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The American Revolution
By Bill Schustik

Opening with the stirring broadside song, What a Court Hath Old England, set to the beating of a drum, Bill plunges into the driving and somewhat naive optimism that ultimately confounded and defeated the British Army during the American Revolution. Broadside songs were powerful newscasts before radio and television. They were sung.

Bill uses broadsides, folk songs, letters, and folk tales to weave a captivating tapestry of our founding fathers as they saw themselves. Patriots moon British warships and the raw cunning of a hero (soon to be a traitor) turns an overwhelmingly superior force to rout without firing a shot. Naked Yankee farm boys manage to take disciplined soldiers because the enemy is incapacitated with laughter. The results are sometimes unsettling, often humorous, exciting, and once in a while, poignant. The plaintive Tory song Buttermilk Hill can be a real heart tugger, as well as the British occupational army song, The Banks Of The Dee.

The unofficial marching song of a hungry, exhausted Continental Army gives quiet voice to despair and resignation. "Oh that I were where I would be; Then would I be where I am not; But here I am where I must be; Where I would be I cannot." English dandies pick at the lice in their elaborate hairdos while singing the praises of wine, women and song (To Anachreon in Heaven, also known later as the Star Spangled Banner). These same dandies are nick-named for their love of the latest fad food from the Continent, pasta, or "macaroni". A Patriot sea captain returns stolen silverware to an English Nobleman and a deck hand of his writes one of the great sailing songs of all time. (John Paul Jones and The Yankee Man Of War.)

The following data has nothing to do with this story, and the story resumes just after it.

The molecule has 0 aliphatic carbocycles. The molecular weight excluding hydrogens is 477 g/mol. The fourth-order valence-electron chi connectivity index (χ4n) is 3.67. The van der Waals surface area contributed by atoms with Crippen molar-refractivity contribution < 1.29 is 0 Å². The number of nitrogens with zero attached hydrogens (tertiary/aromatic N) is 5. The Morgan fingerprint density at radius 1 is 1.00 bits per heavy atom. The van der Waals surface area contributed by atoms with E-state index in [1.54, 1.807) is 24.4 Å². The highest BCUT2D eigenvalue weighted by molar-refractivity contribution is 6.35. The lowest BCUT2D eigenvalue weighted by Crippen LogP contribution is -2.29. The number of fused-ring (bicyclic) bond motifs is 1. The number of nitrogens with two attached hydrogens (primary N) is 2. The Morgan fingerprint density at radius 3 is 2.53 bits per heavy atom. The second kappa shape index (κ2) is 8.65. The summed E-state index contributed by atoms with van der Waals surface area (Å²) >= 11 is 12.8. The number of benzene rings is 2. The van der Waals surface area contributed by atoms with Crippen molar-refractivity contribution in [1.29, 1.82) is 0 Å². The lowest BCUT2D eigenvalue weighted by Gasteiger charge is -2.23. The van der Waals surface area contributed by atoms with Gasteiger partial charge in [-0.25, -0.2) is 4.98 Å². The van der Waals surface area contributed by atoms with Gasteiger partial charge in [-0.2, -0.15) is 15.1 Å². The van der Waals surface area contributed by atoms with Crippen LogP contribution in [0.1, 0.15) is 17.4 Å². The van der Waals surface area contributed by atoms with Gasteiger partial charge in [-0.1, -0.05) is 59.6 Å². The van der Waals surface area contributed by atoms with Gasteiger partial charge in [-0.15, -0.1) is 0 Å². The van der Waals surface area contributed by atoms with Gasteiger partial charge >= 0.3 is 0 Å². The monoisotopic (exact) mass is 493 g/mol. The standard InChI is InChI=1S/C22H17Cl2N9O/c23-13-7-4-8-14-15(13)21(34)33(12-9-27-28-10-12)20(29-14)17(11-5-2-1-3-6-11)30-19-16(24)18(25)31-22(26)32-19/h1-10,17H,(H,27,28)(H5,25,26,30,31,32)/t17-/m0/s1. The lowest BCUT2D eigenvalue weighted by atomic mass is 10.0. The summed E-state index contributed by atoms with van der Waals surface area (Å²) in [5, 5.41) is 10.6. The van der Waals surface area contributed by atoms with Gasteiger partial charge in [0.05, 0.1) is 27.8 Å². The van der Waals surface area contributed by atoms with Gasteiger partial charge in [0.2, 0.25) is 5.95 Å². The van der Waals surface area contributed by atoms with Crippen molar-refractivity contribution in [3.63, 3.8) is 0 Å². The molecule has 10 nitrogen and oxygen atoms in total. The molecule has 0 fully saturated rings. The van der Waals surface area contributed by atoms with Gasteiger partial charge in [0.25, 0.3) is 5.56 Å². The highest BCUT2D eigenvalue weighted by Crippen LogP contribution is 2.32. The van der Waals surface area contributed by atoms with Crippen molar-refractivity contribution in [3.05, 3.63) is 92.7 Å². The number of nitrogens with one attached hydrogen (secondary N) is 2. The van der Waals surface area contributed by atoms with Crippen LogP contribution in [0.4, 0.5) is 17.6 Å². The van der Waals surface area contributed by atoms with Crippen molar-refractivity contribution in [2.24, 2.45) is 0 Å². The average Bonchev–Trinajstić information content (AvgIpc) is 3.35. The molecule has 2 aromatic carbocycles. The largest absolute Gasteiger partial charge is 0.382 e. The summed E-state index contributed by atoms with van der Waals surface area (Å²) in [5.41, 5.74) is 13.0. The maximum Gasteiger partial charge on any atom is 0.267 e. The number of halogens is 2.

It's all good fun. And yet one is left with the feeling that something very special happened back there in "the Days of '76". A closing song, My Days Have Been So Wondrous Free is a hymn to freedom. It was written by Francis Hopkinson, our first secretary of the Navy and dedicated to his good friend, General George Washington after the climatic Battle of Saratoga.


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